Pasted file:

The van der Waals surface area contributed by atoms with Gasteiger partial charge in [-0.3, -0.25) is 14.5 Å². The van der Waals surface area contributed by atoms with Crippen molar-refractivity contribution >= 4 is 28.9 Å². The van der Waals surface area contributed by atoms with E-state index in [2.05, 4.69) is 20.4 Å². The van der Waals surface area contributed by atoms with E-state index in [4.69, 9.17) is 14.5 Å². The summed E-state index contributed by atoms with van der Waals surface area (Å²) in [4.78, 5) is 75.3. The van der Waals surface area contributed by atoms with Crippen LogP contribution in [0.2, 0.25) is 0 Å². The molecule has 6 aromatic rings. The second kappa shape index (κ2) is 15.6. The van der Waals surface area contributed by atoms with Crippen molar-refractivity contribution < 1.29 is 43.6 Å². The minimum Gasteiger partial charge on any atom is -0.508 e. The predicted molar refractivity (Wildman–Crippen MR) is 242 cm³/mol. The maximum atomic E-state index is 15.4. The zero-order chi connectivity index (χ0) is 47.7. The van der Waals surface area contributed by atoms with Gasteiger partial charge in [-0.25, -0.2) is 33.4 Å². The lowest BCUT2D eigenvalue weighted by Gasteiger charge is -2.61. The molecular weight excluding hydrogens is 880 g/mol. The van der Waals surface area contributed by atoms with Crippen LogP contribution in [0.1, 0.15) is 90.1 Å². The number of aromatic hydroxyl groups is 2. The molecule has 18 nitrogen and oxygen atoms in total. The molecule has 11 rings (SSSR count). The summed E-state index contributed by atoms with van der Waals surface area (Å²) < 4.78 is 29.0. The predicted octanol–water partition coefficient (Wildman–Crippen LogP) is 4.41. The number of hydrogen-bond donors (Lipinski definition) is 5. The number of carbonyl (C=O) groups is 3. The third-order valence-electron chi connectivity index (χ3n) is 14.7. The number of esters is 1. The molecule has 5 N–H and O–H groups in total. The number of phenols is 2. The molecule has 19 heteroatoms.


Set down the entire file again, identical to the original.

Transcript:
The van der Waals surface area contributed by atoms with Gasteiger partial charge in [-0.3, -0.25) is 14.5 Å². The van der Waals surface area contributed by atoms with Crippen molar-refractivity contribution >= 4 is 28.9 Å². The van der Waals surface area contributed by atoms with E-state index in [2.05, 4.69) is 20.4 Å². The van der Waals surface area contributed by atoms with E-state index in [4.69, 9.17) is 14.5 Å². The summed E-state index contributed by atoms with van der Waals surface area (Å²) in [4.78, 5) is 75.3. The van der Waals surface area contributed by atoms with Crippen LogP contribution in [0.2, 0.25) is 0 Å². The molecule has 6 aromatic rings. The second kappa shape index (κ2) is 15.6. The van der Waals surface area contributed by atoms with Crippen molar-refractivity contribution < 1.29 is 43.6 Å². The minimum Gasteiger partial charge on any atom is -0.508 e. The predicted molar refractivity (Wildman–Crippen MR) is 242 cm³/mol. The maximum atomic E-state index is 15.4. The zero-order chi connectivity index (χ0) is 47.7. The van der Waals surface area contributed by atoms with Gasteiger partial charge in [-0.25, -0.2) is 33.4 Å². The lowest BCUT2D eigenvalue weighted by Gasteiger charge is -2.61. The molecular weight excluding hydrogens is 880 g/mol. The van der Waals surface area contributed by atoms with Crippen LogP contribution in [0.1, 0.15) is 90.1 Å². The number of aromatic hydroxyl groups is 2. The molecule has 18 nitrogen and oxygen atoms in total. The molecule has 11 rings (SSSR count). The summed E-state index contributed by atoms with van der Waals surface area (Å²) < 4.78 is 29.0. The predicted octanol–water partition coefficient (Wildman–Crippen LogP) is 4.41. The number of hydrogen-bond donors (Lipinski definition) is 5. The number of carbonyl (C=O) groups is 3. The third-order valence-electron chi connectivity index (χ3n) is 14.7. The number of esters is 1. The molecule has 5 N–H and O–H groups in total. The number of phenols is 2. The molecule has 19 heteroatoms.